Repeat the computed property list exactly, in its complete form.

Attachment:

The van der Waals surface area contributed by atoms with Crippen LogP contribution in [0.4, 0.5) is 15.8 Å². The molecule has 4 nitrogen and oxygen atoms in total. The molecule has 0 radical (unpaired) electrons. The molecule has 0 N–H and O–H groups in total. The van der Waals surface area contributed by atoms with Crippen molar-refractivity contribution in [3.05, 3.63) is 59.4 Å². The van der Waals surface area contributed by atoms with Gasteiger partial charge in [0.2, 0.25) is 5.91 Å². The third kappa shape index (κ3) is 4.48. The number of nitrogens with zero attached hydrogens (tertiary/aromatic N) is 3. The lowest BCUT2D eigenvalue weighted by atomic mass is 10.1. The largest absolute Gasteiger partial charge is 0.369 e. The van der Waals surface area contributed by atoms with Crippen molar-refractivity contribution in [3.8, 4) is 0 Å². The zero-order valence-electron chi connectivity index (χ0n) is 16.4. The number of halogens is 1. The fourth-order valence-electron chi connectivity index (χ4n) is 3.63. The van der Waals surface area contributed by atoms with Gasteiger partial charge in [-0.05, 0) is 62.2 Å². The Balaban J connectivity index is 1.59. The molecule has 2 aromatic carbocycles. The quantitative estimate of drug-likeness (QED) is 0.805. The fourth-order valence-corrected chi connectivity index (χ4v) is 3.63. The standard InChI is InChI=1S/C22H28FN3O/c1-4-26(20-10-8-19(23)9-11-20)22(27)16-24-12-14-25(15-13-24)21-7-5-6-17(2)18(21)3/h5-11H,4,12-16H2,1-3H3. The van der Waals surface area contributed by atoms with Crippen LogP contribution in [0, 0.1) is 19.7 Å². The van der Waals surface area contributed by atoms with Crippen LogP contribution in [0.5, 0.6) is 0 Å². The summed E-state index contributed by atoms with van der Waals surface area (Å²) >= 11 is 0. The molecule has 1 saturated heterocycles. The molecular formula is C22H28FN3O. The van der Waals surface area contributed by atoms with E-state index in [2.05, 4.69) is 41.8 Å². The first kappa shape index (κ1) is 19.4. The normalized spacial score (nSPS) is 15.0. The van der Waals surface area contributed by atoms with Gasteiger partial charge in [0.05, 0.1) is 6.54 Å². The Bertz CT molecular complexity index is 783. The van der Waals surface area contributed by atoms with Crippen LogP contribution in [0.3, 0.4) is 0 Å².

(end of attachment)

The van der Waals surface area contributed by atoms with Crippen LogP contribution in [0.4, 0.5) is 15.8 Å². The molecule has 4 nitrogen and oxygen atoms in total. The molecule has 0 radical (unpaired) electrons. The molecule has 0 N–H and O–H groups in total. The van der Waals surface area contributed by atoms with Crippen molar-refractivity contribution in [3.05, 3.63) is 59.4 Å². The van der Waals surface area contributed by atoms with Gasteiger partial charge in [0.2, 0.25) is 5.91 Å². The third kappa shape index (κ3) is 4.48. The number of nitrogens with zero attached hydrogens (tertiary/aromatic N) is 3. The lowest BCUT2D eigenvalue weighted by atomic mass is 10.1. The largest absolute Gasteiger partial charge is 0.369 e. The van der Waals surface area contributed by atoms with Crippen molar-refractivity contribution in [3.8, 4) is 0 Å². The zero-order valence-electron chi connectivity index (χ0n) is 16.4. The number of halogens is 1. The fourth-order valence-electron chi connectivity index (χ4n) is 3.63. The van der Waals surface area contributed by atoms with Gasteiger partial charge in [-0.05, 0) is 62.2 Å². The Balaban J connectivity index is 1.59. The molecule has 2 aromatic carbocycles. The quantitative estimate of drug-likeness (QED) is 0.805. The fourth-order valence-corrected chi connectivity index (χ4v) is 3.63. The standard InChI is InChI=1S/C22H28FN3O/c1-4-26(20-10-8-19(23)9-11-20)22(27)16-24-12-14-25(15-13-24)21-7-5-6-17(2)18(21)3/h5-11H,4,12-16H2,1-3H3. The van der Waals surface area contributed by atoms with Crippen LogP contribution in [0, 0.1) is 19.7 Å². The van der Waals surface area contributed by atoms with Crippen LogP contribution in [0.5, 0.6) is 0 Å². The summed E-state index contributed by atoms with van der Waals surface area (Å²) >= 11 is 0. The molecule has 1 saturated heterocycles. The molecular formula is C22H28FN3O. The van der Waals surface area contributed by atoms with E-state index in [2.05, 4.69) is 41.8 Å². The first kappa shape index (κ1) is 19.4. The normalized spacial score (nSPS) is 15.0. The van der Waals surface area contributed by atoms with Gasteiger partial charge in [0.05, 0.1) is 6.54 Å². The Bertz CT molecular complexity index is 783. The van der Waals surface area contributed by atoms with Crippen LogP contribution in [0.3, 0.4) is 0 Å².